COVID-19 cases declining in Sonoma County while vaccine supply remains low

By Camille Escovedo, Staff Writer, Sonoma West Times & News, February 5, 2021

Sonoma County health officials presented new vaccine figures and other local COVID-19 data during a Feb. 3 online community briefing and Q&A with Health Officer Dr. Sundari Mase that otherwise primarily focused on equity in the vaccine rollout plan.

“Our ability to vaccinate our population depends always on the vaccine supply that we receive from the state,” Vaccine Chief Dr. Urmila Shende said. Shende said the county typically gets around 6,500 doses a week from the state. This week, the county had the bounty of about 7,400 vaccines.

The bottom line is that the county does not have enough vaccines for its seniors, said Lynda Hopkins, 5th District Supervisor and chair of the board of supervisors. She said two-thirds of the county’s death toll have been community members ages 75 and older and that “horrible doesn’t begin to describe this.”

The county has officially waded into Phase 1b of vaccine distribution, but local eligibility restricts vaccine availability to just residents ages 75 and older so far, according to the county vaccine distribution plan online here.

Following the elderly cohort, vaccine access opens up to individuals ages 65 and older and at-risk essential workers in education and childcare, emergency services, and food and agriculture, Phase 1b, Tier 1.

As to why the county does not expand access to people ages 65 and older, Shende said the county has an exceptionally large population in that age range.

The 102,000 seniors aged 65 and older living in Sonoma County make up a quarter of its entire population, she said. While slowly rising, the county’s current allocation of vaccines is not enough to secure this entire bracket.

“Our vaccine supply, as we know, is extremely limited. We are getting a trickle every single week of vaccine, and that forces us to have to prioritize in a way that makes sense,” Shende said. She said the county hopes to wedge open eligibility to people ages 70 and older soon and believes people ages 65 and older will qualify in the next couple weeks.

According to the vaccine chief, the county and community partners are making more clinics available, though most people’s best bet for an appointment will be their primary care provider.

Shende said about 31,192 residents — 10% of the county’s adult population — have received their first dose so far and 9,670, or 2.5%, have received both. She said 50,532 doses have made it into peoples’ arms altogether.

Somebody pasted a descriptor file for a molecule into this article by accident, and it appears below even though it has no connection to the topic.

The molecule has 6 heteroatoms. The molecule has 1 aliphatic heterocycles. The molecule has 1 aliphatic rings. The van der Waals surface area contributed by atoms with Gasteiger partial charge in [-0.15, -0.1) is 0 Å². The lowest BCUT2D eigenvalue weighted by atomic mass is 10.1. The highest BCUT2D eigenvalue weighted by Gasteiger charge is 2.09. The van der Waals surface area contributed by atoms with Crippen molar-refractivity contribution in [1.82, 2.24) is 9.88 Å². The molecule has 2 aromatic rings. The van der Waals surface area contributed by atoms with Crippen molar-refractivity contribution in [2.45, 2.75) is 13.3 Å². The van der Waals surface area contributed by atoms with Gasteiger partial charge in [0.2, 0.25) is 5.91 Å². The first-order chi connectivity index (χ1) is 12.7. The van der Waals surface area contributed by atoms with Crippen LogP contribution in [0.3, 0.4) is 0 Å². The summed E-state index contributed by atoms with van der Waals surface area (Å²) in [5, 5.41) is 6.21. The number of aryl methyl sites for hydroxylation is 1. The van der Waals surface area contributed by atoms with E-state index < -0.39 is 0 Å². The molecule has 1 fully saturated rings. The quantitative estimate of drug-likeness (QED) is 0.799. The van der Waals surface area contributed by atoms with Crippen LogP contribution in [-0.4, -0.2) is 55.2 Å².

Kathryn Pack, health program manager of the county’s epidemiology group, said the county will soon upload current demographic data on those fully vaccinated.

Recent data shows Latinx residents make up 10% of those who have been fully vaccinated and 9% of those who’ve received their first dose, she said over email on Feb. 4. Meanwhile, that data indicates 59% of fully vaccinated residents and 52% of residents with one dose are reported as white and non-Hispanic, she said. Pack said that health care workers make up most of those who’ve received both doses, while those with one dose are increasingly ages 75 and older.

Neither set of data includes the percentage of residents marked as “unknown” in their reporting, she said. If that percentage was included, 26% of those fully vaccinated and 10% of those who have received their first dose would be the residents marked for the “unknown” category, Pack said.

At the Feb. 3 meeting, she said, “Right now, when we look at that data, it largely represents the demographics of our health care population because those were the folks who were prioritized first and composed most of that group who received two vaccines.”

There are still some Phase 1a residents receiving their vaccinations, Shende said. “This is going to be a fluid process,” she said, as the county continues to gather data that could signal when the 75 and older population has been successfully vaccinated.

Mase said that while the county stays embedded in the purple and most restrictive tier, cases are falling as the holiday season’s burst of infections peters out. The count now increases by approximately 27 new cases each day, per 100,000 people, she said. Mase reminded viewers they can get tested for no out-of-pocket costs and learn more at socoemergency.org.

The county will review some submitted reopening plans from school districts as daily cases inch closer to 25, the state’s Blueprint for a Safer Economy framework’s minimum required to start opening up classrooms for in-person learning, she said.

“With the Super Bowl coming up this weekend, I want to remind everybody that we’ve seen a surge in COVID cases after every holiday in the past year. This is largely attributed to gathering,” she said.

Sonoma West Publishers will be reporting on the county’s plans to build equity into its distribution strategy in the coming days.

This article was produced by Sonoma West Times & News, the hometown newspaper of Sebastopol and west county since 1889. See more news at sonomawest.com